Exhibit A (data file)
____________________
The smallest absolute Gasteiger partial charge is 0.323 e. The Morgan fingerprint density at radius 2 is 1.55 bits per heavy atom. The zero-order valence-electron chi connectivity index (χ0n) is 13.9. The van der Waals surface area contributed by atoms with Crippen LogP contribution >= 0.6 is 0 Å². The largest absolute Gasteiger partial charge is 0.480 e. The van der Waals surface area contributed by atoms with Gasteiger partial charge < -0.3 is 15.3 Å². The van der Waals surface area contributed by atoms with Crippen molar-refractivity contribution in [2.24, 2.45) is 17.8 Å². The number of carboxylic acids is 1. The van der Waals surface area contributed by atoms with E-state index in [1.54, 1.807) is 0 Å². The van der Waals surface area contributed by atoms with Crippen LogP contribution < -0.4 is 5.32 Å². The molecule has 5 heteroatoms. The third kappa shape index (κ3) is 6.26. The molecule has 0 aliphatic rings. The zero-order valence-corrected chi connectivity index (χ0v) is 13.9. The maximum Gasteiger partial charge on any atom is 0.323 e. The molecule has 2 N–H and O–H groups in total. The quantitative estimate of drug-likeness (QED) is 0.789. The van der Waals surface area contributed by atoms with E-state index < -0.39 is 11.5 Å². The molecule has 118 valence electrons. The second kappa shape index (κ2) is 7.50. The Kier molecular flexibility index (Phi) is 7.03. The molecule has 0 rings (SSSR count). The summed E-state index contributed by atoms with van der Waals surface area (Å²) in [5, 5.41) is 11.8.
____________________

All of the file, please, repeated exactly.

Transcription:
The smallest absolute Gasteiger partial charge is 0.323 e. The Morgan fingerprint density at radius 2 is 1.55 bits per heavy atom. The zero-order valence-electron chi connectivity index (χ0n) is 13.9. The van der Waals surface area contributed by atoms with Crippen LogP contribution >= 0.6 is 0 Å². The largest absolute Gasteiger partial charge is 0.480 e. The van der Waals surface area contributed by atoms with Gasteiger partial charge < -0.3 is 15.3 Å². The van der Waals surface area contributed by atoms with Crippen molar-refractivity contribution in [2.24, 2.45) is 17.8 Å². The number of carboxylic acids is 1. The van der Waals surface area contributed by atoms with E-state index in [1.54, 1.807) is 0 Å². The van der Waals surface area contributed by atoms with Crippen LogP contribution < -0.4 is 5.32 Å². The molecule has 5 heteroatoms. The third kappa shape index (κ3) is 6.26. The molecule has 0 aliphatic rings. The zero-order valence-corrected chi connectivity index (χ0v) is 13.9. The maximum Gasteiger partial charge on any atom is 0.323 e. The molecule has 2 N–H and O–H groups in total. The quantitative estimate of drug-likeness (QED) is 0.789. The van der Waals surface area contributed by atoms with E-state index < -0.39 is 11.5 Å². The molecule has 118 valence electrons. The second kappa shape index (κ2) is 7.50. The Kier molecular flexibility index (Phi) is 7.03. The molecule has 0 rings (SSSR count). The summed E-state index contributed by atoms with van der Waals surface area (Å²) in [5, 5.41) is 11.8.